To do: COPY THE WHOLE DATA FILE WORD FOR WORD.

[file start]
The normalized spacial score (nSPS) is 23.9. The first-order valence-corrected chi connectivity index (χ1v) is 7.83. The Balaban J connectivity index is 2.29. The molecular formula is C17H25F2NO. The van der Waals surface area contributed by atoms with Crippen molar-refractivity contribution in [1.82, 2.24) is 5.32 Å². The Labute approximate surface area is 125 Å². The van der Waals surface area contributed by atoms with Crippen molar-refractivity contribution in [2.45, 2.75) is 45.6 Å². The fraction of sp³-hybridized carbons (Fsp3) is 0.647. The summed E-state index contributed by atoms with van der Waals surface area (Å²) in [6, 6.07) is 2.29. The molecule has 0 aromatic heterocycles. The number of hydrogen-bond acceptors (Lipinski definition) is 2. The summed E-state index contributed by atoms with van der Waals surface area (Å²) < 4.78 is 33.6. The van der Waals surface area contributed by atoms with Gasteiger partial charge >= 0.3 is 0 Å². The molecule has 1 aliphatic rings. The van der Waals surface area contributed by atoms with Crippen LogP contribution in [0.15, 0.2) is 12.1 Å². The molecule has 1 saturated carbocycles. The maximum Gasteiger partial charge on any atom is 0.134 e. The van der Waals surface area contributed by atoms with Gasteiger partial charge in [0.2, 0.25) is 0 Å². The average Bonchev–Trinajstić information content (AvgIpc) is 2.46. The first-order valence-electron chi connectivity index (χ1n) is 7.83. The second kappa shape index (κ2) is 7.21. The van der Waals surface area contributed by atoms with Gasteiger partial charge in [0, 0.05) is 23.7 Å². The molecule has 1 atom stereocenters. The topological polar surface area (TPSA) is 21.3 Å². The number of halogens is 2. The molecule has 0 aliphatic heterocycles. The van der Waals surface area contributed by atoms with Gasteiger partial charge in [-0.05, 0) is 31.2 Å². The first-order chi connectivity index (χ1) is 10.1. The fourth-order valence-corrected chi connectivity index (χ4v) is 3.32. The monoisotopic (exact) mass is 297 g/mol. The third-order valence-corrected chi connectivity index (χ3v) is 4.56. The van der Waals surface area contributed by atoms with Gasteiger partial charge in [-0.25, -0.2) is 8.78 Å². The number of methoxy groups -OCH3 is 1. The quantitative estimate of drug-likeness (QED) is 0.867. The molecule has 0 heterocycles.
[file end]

The normalized spacial score (nSPS) is 23.9. The first-order valence-corrected chi connectivity index (χ1v) is 7.83. The Balaban J connectivity index is 2.29. The molecular formula is C17H25F2NO. The van der Waals surface area contributed by atoms with Crippen molar-refractivity contribution in [1.82, 2.24) is 5.32 Å². The Labute approximate surface area is 125 Å². The van der Waals surface area contributed by atoms with Crippen molar-refractivity contribution in [2.45, 2.75) is 45.6 Å². The fraction of sp³-hybridized carbons (Fsp3) is 0.647. The summed E-state index contributed by atoms with van der Waals surface area (Å²) in [6, 6.07) is 2.29. The molecule has 0 aromatic heterocycles. The number of hydrogen-bond acceptors (Lipinski definition) is 2. The summed E-state index contributed by atoms with van der Waals surface area (Å²) < 4.78 is 33.6. The van der Waals surface area contributed by atoms with Gasteiger partial charge >= 0.3 is 0 Å². The molecule has 1 aliphatic rings. The van der Waals surface area contributed by atoms with Crippen LogP contribution in [0.15, 0.2) is 12.1 Å². The molecule has 1 saturated carbocycles. The maximum Gasteiger partial charge on any atom is 0.134 e. The van der Waals surface area contributed by atoms with Gasteiger partial charge in [0.2, 0.25) is 0 Å². The average Bonchev–Trinajstić information content (AvgIpc) is 2.46. The first-order valence-electron chi connectivity index (χ1n) is 7.83. The second kappa shape index (κ2) is 7.21. The van der Waals surface area contributed by atoms with Gasteiger partial charge in [0, 0.05) is 23.7 Å². The molecule has 1 atom stereocenters. The topological polar surface area (TPSA) is 21.3 Å². The number of halogens is 2. The molecule has 0 aliphatic heterocycles. The van der Waals surface area contributed by atoms with Gasteiger partial charge in [-0.05, 0) is 31.2 Å². The first-order chi connectivity index (χ1) is 10.1. The fourth-order valence-corrected chi connectivity index (χ4v) is 3.32. The monoisotopic (exact) mass is 297 g/mol. The third-order valence-corrected chi connectivity index (χ3v) is 4.56. The van der Waals surface area contributed by atoms with Gasteiger partial charge in [-0.25, -0.2) is 8.78 Å². The number of methoxy groups -OCH3 is 1. The quantitative estimate of drug-likeness (QED) is 0.867. The molecule has 0 heterocycles.